We present the results of the Cerro Jazmín Archaeological Project, a mapping and intensive survey project of a hilltop urban center in the Mixteca Alta, Oaxaca, Mexico. Our archaeological and geomorphological investigations reveal a long history of intermittent occupation with the time of maximum occupation, the Early Postclassic, corresponding with soil formation and landscape stability. Our population estimates are compared with agricultural production projections to assess the city's capability to feed its population and we argue that it functioned as an agricultural center. In a broader discussion of landscape and urbanism, Cerro Jazmín's managed labor was needed to build, manage, and maintain its terrace systems. Our findings show that large urban populations do not necessarily cause environmental degradation.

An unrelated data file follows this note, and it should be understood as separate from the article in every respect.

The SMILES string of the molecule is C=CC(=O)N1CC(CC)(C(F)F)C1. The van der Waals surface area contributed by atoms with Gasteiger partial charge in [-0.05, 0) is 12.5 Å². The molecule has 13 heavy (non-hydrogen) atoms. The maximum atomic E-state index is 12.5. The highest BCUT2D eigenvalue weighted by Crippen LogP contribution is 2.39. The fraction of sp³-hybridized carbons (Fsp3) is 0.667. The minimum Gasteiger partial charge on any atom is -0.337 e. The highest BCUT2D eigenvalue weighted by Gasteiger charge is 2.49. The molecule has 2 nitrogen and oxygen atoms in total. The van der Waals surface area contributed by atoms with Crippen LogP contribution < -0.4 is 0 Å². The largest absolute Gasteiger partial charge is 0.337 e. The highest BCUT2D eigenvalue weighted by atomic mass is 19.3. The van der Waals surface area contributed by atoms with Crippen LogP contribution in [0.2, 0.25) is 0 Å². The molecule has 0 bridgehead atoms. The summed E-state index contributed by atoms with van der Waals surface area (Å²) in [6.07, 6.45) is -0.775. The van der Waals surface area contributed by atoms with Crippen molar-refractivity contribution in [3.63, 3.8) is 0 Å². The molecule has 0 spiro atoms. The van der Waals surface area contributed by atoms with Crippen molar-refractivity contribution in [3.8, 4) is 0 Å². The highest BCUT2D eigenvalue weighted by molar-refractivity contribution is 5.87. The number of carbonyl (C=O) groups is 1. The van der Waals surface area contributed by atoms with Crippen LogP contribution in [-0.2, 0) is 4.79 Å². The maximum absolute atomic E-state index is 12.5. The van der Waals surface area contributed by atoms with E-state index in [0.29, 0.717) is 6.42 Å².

- Environmental degradation
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